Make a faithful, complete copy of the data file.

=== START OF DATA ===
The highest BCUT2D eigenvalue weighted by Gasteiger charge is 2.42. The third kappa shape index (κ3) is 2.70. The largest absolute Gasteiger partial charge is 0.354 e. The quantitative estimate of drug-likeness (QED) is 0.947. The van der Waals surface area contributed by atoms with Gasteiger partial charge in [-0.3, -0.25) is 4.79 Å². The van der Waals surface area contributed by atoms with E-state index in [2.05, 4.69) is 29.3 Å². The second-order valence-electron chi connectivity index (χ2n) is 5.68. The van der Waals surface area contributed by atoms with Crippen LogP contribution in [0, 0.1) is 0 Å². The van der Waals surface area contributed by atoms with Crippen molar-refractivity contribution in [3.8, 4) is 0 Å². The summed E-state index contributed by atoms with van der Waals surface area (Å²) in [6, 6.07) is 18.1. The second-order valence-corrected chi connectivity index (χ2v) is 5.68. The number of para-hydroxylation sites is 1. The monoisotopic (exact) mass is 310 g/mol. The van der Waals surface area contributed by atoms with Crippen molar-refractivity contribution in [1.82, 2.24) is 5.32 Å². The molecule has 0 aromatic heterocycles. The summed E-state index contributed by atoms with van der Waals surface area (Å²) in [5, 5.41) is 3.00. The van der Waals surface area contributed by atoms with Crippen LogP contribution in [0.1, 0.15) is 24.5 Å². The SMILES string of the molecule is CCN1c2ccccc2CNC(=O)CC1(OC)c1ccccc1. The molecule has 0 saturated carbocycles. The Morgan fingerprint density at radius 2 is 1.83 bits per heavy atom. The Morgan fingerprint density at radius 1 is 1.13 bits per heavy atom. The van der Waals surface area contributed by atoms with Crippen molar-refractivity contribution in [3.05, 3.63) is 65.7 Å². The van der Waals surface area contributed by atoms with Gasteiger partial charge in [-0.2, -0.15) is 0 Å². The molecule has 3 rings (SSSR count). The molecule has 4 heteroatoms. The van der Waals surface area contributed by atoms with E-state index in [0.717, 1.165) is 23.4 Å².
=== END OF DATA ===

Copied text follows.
The highest BCUT2D eigenvalue weighted by Gasteiger charge is 2.42. The third kappa shape index (κ3) is 2.70. The largest absolute Gasteiger partial charge is 0.354 e. The quantitative estimate of drug-likeness (QED) is 0.947. The van der Waals surface area contributed by atoms with Gasteiger partial charge in [-0.3, -0.25) is 4.79 Å². The van der Waals surface area contributed by atoms with E-state index in [2.05, 4.69) is 29.3 Å². The second-order valence-electron chi connectivity index (χ2n) is 5.68. The van der Waals surface area contributed by atoms with Crippen LogP contribution in [0, 0.1) is 0 Å². The van der Waals surface area contributed by atoms with Crippen molar-refractivity contribution in [3.8, 4) is 0 Å². The summed E-state index contributed by atoms with van der Waals surface area (Å²) in [6, 6.07) is 18.1. The second-order valence-corrected chi connectivity index (χ2v) is 5.68. The number of para-hydroxylation sites is 1. The monoisotopic (exact) mass is 310 g/mol. The van der Waals surface area contributed by atoms with Crippen molar-refractivity contribution in [1.82, 2.24) is 5.32 Å². The molecule has 0 aromatic heterocycles. The summed E-state index contributed by atoms with van der Waals surface area (Å²) in [5, 5.41) is 3.00. The van der Waals surface area contributed by atoms with Crippen LogP contribution in [0.1, 0.15) is 24.5 Å². The SMILES string of the molecule is CCN1c2ccccc2CNC(=O)CC1(OC)c1ccccc1. The molecule has 0 saturated carbocycles. The Morgan fingerprint density at radius 2 is 1.83 bits per heavy atom. The Morgan fingerprint density at radius 1 is 1.13 bits per heavy atom. The van der Waals surface area contributed by atoms with Crippen molar-refractivity contribution in [3.05, 3.63) is 65.7 Å². The van der Waals surface area contributed by atoms with Gasteiger partial charge in [-0.2, -0.15) is 0 Å². The molecule has 3 rings (SSSR count). The molecule has 4 heteroatoms. The van der Waals surface area contributed by atoms with E-state index in [0.717, 1.165) is 23.4 Å².